It was four days after our wedding when life threw us lemons. Everything from the soft-serve ice cream truck to the precious first look moments in the Berkeley Rose Garden to the heartfelt speeches of our family and friends, had been more than I could have imagined.
We were about to board a flight to our dream safari honeymoon in Africa. The only thing standing in our way was a report from my husband’s father’s doctor visit. He had gone in to check out swollen lymph nodes, claimed by four doctors to be an adverse COVID vaccine reaction.
“It’s likely acute leukemia.”
“We would advise your son and his wife to cancel all travel plans.”
When Life Throws You Lemons
The news hit us as a shock, and the weeks that followed bore an even more somber tone.
We canceled our travel plans. During his five-week hospital stint of chemo, his dad suffered brain bleeding and a gastronomical infection that left him temporarily wheelchair-bound and sleeping for most of the day.
As we tried to blend one of life’s most celebratory events with the prospect of imminently losing my husband’s father, mentor, and best friend, we felt at a loss, torn between bright smiles and tears, having moved from planning a wedding to potentially planning a funeral.
Related Post: When Life Gives You Lemons Make Lemonade With Jesus
3 Things to Remember When Life Throws You Lemons
In many occasions in life, God asks us to juxtapose different fluctuating emotions and discover a deeper and more transcendent peace. As God has grown our faith and love for Him in all circumstances, we have reflected on a few learnings:
1.) Merge joy and sorrow
At first, I felt it wasn’t right to post wedding photos with a family tragedy on the horizon or even to celebrate a birthday with a large group of friends.
Yet as Christians, we are called to be like Paul – “sorrowful, yet always rejoicing” (2 Corinthians 6:10). In Philippians 1:21, Paul reminds us that to “to live is Christ and to die is gain.” When our joy is founded in Christ, our circumstances do not need to define highs and lows because God’s goodness and faithfulness provide a solid foundation for life’s storms.
More practically, we found ways to rejoice over signs of providence in my father-in-law’s life – laugh over memories recorded in his video memoirs and create a photo montage of wedding photos for his hospital room. We could praise God for the blessing of family, for saving my father-in-law through faith, and for the gift of a personal relationship with Him, even amid the struggles.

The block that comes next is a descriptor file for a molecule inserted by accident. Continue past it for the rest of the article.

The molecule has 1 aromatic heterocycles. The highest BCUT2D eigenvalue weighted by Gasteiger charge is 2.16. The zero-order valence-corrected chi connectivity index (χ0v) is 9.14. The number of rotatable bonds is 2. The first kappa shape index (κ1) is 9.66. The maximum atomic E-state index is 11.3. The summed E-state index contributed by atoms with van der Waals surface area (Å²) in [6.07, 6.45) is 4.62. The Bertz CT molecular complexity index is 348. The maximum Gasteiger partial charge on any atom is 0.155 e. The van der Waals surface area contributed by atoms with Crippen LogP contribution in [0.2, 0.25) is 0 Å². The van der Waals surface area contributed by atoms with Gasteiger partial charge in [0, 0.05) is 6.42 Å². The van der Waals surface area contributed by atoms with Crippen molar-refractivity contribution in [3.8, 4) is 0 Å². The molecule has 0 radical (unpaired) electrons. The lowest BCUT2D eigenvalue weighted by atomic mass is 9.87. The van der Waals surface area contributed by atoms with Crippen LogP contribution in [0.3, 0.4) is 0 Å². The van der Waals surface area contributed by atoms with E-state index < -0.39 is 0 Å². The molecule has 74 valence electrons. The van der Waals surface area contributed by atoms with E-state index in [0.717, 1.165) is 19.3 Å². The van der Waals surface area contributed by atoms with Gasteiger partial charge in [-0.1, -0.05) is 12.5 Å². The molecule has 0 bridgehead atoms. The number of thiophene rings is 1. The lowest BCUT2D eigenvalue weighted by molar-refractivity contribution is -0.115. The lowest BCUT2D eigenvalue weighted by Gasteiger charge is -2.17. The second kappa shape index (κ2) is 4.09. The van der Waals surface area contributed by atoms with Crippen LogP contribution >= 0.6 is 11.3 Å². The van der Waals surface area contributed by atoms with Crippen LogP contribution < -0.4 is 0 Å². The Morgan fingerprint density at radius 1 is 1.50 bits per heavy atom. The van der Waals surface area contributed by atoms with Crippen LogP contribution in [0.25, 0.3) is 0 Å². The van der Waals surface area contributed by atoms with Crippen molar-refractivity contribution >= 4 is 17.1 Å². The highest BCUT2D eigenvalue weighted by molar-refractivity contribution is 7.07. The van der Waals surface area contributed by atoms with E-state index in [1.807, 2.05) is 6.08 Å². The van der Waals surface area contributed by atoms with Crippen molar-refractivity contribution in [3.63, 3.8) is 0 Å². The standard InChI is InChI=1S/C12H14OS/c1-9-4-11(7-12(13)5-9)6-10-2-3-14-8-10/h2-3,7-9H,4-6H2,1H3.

2.) Learn to love sacrificially
Before marriage, I used to love when friends confided me in their deepest challenges, such as romantic break-ups, family health issues, and job losses.
But in marriage, I had to take the problems home with me, and we had to put our vows, of loving in sickness and in health, into practice, bearing each other’s burdens.
In this case, it meant giving up a carefully planned four-week honeymoon through four countries in Africa and intimate time together as newlyweds, while my husband spent many long hours in the hospital. I definitely did not have a good attitude for the first month and felt angry both at God and at my husband, for making a unilateral decision to stay.
The Bible teaches us, “Greater love has no one than this, that he lay down his life for his friends” (John 15:13). We are to heed Christ’s example in humbly sacrificing for one another and using God’s abundant love to fuel our compassion.
3.) Surround yourself with community
The same community that watched us say our vows was the same community that showed up on our doorstep with meals while undergoing cancer treatments.
During this time, I learned the power of vulnerability in bringing people closer together. Matthew 18:20 reminds us that Jesus says, “For where two or three are gathered in my name, there am I among them.” We felt God’s presence through the prayers all around the world and by forcing ourselves to get out with friends even when it felt easier to close off in silence.
We definitely weren’t perfect and learned a lot through trial and error. There were nights when we said words we regretted and fought about how to balance time with parents and time together. I cried a lot about canceling the honeymoon and harbored resentment for a long time.
But through it all, we saw God come through. He had a timing for all of it, even if we don’t fully understand all the why’s, and blessed us by providing a wedding day with all our parents, free of all the pain and grief that would come our way. And we came out knowing that our marriage could, with the right godly foundation, endure and grow through the trials.
Join the Conversation
What do you do when life throws you lemons? Are you tempted to wallow in self-pity, or do you cling to the Word of God?
About the Author of 3 Things to Remember When Life Throws You Lemons
Leah is a social entrepreneur, writer, and wife in the San Francisco Bay Area, who loves traveling and exploring God’s creation (60 countries and counting!). She is an advocate for Foster the City at Redeemer Bible Fellowship and passionate about serving vulnerable children.
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